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After the introduction, the narrative changes to the first person. The Sun originates from Sanskrit Poetry, compiled around 1100 by a Buddhist scholar, Vidyakara, and was written up to 400 years earlier. After an energetic first set of statements from the main choir, the first line, 'I praise the disk of the rising sun' is passed around the upper voices in quick motion as 'Where every bird is bold to go' (E Dickinson) is sung to slower rhythms in the lower voices. There is a sudden change in texture for 'The foreigner before he knocks', as the movement stops and two parts are left hovering above, highlighting the last line of the stanza, 'Must thrust the tears away' in the lower voices. An alto soloist introduces the 'Time to leave' section, accompanied by a drone in the lower voices. The simple, direct melody is imitated by the semi-chorus, joined by high sopranos sirening above the tune.
The semi-chorus now take over and lead us into Autumn. The traveller is slightly disturbed by the wind (reflected later in the piece by the fallen cherry blossoms), being alone and exposed to the elements. After this gentle lull, a mini-fugue inspired by Walton opens the first verse of Thomas Hardy’s poem, The Year’s Awakening. References to the 'pilgrim track' and 'belting zodiac' give this forward momentum, which only later becomes questioning. Repeating rhythms on a single pitch return, around which three-part harmonies weave.
Then, sudden outbursts represent rays of sunshine bursting through clouds. The repeating rhythms come to rest by heading downwards to reside on a mixed major-minor chord. As Gabriel Crouch notes about Path of Miracles, 'The insistent discords of the second movement reflect … the hardships of the road'. These chords are briefly used in a short quotation before reverting back on 'tinct of spring'. The questioning lone countertenor concludes this section, with an unresolved melody that contains the opening of the main fugue theme. The semi-chorus bid 'Farewell' to Autumn with an interjection comprising sad, romantic harmonies.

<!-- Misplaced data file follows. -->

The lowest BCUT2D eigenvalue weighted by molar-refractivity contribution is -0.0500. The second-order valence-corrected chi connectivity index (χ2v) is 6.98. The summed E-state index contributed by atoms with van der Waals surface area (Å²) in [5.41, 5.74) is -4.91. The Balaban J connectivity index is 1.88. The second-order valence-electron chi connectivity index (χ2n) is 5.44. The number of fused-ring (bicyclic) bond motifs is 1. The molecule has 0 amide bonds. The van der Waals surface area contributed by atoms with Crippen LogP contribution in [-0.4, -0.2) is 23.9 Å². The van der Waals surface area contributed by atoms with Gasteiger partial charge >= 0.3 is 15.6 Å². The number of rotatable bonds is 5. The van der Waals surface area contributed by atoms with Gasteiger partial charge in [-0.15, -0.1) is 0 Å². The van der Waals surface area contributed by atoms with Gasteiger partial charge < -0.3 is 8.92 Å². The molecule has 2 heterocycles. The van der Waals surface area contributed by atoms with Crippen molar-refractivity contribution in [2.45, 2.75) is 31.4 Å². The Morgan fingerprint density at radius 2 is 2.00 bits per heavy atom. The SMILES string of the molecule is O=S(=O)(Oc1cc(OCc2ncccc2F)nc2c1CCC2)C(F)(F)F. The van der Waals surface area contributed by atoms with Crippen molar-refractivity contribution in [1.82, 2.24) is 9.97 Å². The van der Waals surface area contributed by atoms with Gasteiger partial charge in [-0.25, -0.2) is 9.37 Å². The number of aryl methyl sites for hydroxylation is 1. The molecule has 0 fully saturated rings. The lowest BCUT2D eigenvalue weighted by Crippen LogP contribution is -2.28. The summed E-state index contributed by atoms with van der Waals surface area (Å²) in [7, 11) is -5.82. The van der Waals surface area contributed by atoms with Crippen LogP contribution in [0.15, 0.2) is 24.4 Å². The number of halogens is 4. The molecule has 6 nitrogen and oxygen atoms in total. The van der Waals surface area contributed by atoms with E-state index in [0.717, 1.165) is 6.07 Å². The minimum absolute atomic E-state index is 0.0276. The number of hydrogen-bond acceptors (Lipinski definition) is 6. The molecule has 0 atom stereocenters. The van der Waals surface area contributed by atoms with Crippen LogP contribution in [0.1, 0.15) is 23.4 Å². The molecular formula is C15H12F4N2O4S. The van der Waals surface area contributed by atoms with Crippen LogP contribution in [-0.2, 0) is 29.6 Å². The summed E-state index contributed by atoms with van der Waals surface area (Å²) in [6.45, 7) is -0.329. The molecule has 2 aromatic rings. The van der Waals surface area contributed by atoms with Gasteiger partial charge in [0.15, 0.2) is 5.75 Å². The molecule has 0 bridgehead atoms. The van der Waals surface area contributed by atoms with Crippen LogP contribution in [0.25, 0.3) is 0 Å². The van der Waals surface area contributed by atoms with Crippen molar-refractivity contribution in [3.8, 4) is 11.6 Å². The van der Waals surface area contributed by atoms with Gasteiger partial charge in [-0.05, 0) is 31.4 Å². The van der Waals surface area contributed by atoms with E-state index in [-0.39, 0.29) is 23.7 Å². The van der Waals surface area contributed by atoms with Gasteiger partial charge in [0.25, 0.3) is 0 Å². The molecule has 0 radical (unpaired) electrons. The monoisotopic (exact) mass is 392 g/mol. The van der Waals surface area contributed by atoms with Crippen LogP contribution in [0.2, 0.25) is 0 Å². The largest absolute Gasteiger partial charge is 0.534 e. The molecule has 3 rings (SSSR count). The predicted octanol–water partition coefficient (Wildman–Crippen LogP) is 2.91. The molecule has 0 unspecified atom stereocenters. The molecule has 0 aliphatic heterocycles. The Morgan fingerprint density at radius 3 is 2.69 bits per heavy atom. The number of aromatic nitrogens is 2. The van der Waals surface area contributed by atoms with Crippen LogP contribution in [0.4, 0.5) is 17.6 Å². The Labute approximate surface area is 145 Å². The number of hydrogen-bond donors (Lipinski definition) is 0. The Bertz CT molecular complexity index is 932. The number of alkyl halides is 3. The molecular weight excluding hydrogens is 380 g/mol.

The devil’s interval of a tritone outlines the melody for the next section, as the wind returns. Counterpoint builds up from the low basses, capturing the weather in flowing compound time quavers. A more gentle section ensues, with lilting leaves gently falling, as the tritone transforms from a pivot point to the raised fourth in a major scale. The chords are not grounded as root positions, and so the harmony is not allowed to completely settle until the open fifth on 'midnight'. As the moonlight shines on St Paul’s, the melody reflects the earlier part of the work, with the interval of a seventh prominent alongside distant non-harmony notes.
The second 'Time to leave' section is in a lower key than the first, and is initially sung by a bass soloist over a low bass drone. The semi-chorus repeat the material, with the sopranos extending upwards before retreating to a new harmony for 'The cherry blossoms', a particularly evocative and beautiful text, tinged with sadness. Four-part chords with a descending contour in the main choir are refuted by an upward-moving soprano soloist, who concludes with her own rendition of the main theme.
As the work begins to come to a close, the music for the 'Holy paths' pays homage to John Tavener and his work The Veil of the Temple—its scale and scope with unrelenting praise for the divine. A little of his language features in the climax of this section, as parallel chords with consonant scalic melodies form the bedrock around which flow quavers in contrary motion. Unworldly harmonies for 'ceilings of diamonds' lead into the recapitulation, as the 'pearl bowers' transform to the 'sea pearl'. As the opening ideas return, the sonorities are slightly different with the use of D major in addition to the white notes of C major. A lyrical soprano melody over the top of the previous texture leads into the final few phrases, with the harmony evoking the unfinished dominant seventh as the footsteps are left continuing.
from notes by Owain Park © 2017